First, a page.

What is Input Impedance?By ZM Peterson • Apr 30, 2020
This is one of those basic questions that is often asked in the context of transmission lines and integrated circuits. From everything I have seen online, it’s also horribly explained. Textbooks do students a dis-service by not relating this important topic back to signal behavior in multiport networks, and most online explanations simply present the definition from a transmission line.
If you want to know what is input impedance, you need to think about circuits in terms of entry and exit of different signals. As signals move between different blocks of a circuit, they encounter some apparent impedance as they move into the network. The input impedance seen by a signal depends upon the totality of elements in the network, not just the circuit element seen at the input port. If you can determine the input impedance of an electrical network, you can successfully design high speed electronics and RF devices without signal degradation.
What is the Input Impedance of an Electrical Network?
When a propagating electrical signal enters an integrated circuit, waveguide, transmission line, or other electrical network, it "sees" a certain impedance that resists generation of current in the electrical network. Any circuit that receives a voltage signal will provide some resistance to the propagating signal (e.g., a digital signal, pulse, or sinusoid). This then determines how much power in the signal reflects from the circuit and how much is transmitted into the circuit.
For a general electrical network, there is no closed form solution for the input impedance. The various elements inside of a component on a PCB, a circuit block in an integrated circuit, or any other electrical network combine to determine the input impedance. For simple electrical networks of linear passive components (resistors, inductors, and capacitors), the input impedance is simply the equivalent impedance of the network determined using series and parallel rules. Note that not all circuits have a closed form solution for this equivalent impedance. For circuits with nonlinear elements (e.g., transistors and diodes), the input impedance will depend on the voltage level of the signal. Also, for a waveguide or transmission line, the input impedance depends on the geometry of the structure, which means impedance matching is not always a simple matter of placing a termination network.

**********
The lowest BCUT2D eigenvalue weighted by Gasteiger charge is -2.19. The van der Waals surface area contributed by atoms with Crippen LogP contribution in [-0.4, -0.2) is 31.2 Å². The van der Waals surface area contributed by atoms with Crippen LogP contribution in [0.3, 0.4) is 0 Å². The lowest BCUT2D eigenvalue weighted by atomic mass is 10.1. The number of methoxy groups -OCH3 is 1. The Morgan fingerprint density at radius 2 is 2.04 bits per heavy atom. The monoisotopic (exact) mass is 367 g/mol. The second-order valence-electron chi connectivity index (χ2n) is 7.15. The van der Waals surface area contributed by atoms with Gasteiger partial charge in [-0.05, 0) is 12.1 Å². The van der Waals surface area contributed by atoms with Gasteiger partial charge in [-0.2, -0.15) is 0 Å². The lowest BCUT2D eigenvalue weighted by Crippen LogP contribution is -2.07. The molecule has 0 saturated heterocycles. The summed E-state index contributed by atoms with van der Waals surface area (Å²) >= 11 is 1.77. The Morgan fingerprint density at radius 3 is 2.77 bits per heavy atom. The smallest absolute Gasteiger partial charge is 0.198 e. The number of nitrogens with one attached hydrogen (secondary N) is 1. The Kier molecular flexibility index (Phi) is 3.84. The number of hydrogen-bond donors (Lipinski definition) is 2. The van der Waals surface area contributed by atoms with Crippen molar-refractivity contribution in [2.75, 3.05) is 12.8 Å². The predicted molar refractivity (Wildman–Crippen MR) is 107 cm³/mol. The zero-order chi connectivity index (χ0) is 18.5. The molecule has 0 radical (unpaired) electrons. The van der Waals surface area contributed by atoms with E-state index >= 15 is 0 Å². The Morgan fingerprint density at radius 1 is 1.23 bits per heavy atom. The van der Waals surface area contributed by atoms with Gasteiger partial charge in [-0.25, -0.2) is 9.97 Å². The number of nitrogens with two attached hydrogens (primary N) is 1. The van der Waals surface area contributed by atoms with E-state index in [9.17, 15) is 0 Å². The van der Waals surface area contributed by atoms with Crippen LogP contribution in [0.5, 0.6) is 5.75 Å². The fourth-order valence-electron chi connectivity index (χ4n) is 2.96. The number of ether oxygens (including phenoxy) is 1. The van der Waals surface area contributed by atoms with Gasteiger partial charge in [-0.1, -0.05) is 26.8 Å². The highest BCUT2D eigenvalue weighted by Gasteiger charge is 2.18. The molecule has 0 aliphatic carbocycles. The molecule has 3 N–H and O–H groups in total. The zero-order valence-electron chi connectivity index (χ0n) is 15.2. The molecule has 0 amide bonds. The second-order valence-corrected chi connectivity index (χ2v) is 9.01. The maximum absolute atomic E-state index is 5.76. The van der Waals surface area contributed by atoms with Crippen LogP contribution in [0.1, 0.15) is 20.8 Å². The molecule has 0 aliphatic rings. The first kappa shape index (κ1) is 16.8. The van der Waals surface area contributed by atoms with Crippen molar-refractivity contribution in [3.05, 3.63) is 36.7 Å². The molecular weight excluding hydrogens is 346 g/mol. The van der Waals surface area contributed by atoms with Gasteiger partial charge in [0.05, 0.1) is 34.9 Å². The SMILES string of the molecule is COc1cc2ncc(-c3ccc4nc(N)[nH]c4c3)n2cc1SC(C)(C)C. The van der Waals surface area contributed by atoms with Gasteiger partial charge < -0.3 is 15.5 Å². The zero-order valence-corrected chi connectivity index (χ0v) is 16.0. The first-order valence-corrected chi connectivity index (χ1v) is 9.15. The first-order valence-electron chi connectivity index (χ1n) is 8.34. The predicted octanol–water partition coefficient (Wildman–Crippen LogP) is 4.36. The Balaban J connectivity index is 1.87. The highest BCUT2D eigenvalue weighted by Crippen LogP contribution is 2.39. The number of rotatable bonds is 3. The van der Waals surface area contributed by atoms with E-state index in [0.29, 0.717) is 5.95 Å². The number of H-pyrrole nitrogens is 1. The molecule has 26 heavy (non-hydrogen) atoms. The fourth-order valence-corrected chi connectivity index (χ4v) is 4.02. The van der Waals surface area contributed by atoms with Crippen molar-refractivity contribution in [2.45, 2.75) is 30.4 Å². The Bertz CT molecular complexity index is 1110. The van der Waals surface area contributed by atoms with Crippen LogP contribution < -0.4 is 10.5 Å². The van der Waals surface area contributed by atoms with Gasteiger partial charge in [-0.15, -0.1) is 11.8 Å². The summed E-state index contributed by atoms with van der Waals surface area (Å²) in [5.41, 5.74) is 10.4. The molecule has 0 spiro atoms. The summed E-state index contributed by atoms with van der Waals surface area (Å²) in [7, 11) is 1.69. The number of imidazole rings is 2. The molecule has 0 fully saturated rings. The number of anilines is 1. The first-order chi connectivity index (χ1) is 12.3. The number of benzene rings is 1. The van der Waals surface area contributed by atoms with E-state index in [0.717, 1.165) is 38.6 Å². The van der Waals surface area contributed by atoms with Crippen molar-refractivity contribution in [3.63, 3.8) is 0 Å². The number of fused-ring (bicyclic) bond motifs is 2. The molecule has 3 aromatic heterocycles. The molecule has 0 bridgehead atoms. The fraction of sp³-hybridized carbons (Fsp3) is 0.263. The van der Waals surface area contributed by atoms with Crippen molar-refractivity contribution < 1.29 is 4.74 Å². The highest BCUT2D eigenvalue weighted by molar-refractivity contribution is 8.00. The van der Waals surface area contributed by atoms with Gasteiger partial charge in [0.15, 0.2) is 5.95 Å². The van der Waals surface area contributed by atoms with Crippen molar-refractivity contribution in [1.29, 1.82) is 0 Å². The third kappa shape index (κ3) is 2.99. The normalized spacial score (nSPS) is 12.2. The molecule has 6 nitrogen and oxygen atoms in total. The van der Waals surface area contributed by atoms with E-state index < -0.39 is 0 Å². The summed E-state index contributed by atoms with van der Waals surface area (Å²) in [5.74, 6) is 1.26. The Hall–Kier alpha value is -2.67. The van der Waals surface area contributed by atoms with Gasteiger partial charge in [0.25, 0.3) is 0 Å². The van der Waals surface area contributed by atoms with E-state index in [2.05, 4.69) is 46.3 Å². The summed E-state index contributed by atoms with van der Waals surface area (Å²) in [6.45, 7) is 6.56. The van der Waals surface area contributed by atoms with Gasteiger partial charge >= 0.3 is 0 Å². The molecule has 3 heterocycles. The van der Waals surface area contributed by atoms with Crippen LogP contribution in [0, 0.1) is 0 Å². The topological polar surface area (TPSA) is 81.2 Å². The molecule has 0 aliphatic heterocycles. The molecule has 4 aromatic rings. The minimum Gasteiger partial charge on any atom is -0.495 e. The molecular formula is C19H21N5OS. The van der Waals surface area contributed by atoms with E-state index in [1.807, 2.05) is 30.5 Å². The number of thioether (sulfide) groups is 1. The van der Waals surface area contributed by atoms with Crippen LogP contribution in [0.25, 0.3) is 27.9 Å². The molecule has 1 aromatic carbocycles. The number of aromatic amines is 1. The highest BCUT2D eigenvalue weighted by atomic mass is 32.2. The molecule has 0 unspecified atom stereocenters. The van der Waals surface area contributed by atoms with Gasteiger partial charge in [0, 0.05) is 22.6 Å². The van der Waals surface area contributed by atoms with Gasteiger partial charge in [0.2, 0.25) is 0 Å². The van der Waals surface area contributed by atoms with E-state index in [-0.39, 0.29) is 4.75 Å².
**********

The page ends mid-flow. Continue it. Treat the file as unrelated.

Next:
To understand what is input impedance, take a look at the example diagram below. In this diagram, a source (Vs) outputs a digital signal. The source has some equivalent output impedance (Zout) and travels to the electrical network. When the signal reaches the input port of the network, the signal might reflect off of Z1. However, the behavior of the signal does not just depend on Z1. Instead, it depends on the value of Zin. The elements in the network (Z1-Z4) combine in some way to create the input impedance Zin. Note that Z1-Z4 could be transmission lines, passive elements, nonlinear components, or any other component with defined impedance.
Example electrical network and its input impedance.
Signal reflection does not depend only on Z1 because the various components in the network couple together through the electromagnetic field. Components Z2-Z4 also provide some impedance contribution to Z1, and the four elements combine to produce an input impedance Zin. The goal in calculating the input impedance is to ensure impedance matching between the source and the receiver network. Maximum power transfer and zero reflection occur when the output impedance of the source is the complex conjugate of the network’s input impedance.
Conjugate matching to the input impedance sets the reflection coefficient to zero.
From here, your goal is to determine the input impedance of your network, which can be complicated analytically. Techniques like load-pull analysis are used with amplifier circuits to determine best impedance matching that tries to balance minimized reflection with maximized power transfer. Note that the voltage and current distribution throughout the interior of the circuit can be quite complex. Waves inside the circuit can still reflect between components, different components might be connected with transmission lines that have length-dependent impedance, and all this behavior can be a function for frequency (i.e., for reactive components).